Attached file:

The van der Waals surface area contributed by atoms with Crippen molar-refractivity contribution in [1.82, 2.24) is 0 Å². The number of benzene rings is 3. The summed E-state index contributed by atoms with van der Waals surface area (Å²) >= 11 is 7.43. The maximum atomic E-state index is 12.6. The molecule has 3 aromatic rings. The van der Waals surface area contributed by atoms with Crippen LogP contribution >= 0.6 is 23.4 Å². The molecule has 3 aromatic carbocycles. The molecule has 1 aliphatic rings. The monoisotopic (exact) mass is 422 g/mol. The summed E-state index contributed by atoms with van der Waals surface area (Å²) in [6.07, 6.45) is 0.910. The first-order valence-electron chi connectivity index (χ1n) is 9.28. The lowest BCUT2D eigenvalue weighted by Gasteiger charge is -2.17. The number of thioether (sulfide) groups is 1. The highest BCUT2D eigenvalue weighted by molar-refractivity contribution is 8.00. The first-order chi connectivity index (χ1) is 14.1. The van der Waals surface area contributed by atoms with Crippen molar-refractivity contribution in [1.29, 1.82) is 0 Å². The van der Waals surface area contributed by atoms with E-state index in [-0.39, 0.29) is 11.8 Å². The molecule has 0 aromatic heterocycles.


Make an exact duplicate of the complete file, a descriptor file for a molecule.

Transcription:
The van der Waals surface area contributed by atoms with Crippen molar-refractivity contribution in [1.82, 2.24) is 0 Å². The number of benzene rings is 3. The summed E-state index contributed by atoms with van der Waals surface area (Å²) >= 11 is 7.43. The maximum atomic E-state index is 12.6. The molecule has 3 aromatic rings. The van der Waals surface area contributed by atoms with Crippen LogP contribution >= 0.6 is 23.4 Å². The molecule has 3 aromatic carbocycles. The molecule has 1 aliphatic rings. The monoisotopic (exact) mass is 422 g/mol. The summed E-state index contributed by atoms with van der Waals surface area (Å²) in [6.07, 6.45) is 0.910. The first-order valence-electron chi connectivity index (χ1n) is 9.28. The lowest BCUT2D eigenvalue weighted by Gasteiger charge is -2.17. The number of thioether (sulfide) groups is 1. The highest BCUT2D eigenvalue weighted by molar-refractivity contribution is 8.00. The first-order chi connectivity index (χ1) is 14.1. The van der Waals surface area contributed by atoms with Crippen molar-refractivity contribution in [1.29, 1.82) is 0 Å². The van der Waals surface area contributed by atoms with E-state index in [-0.39, 0.29) is 11.8 Å². The molecule has 0 aromatic heterocycles.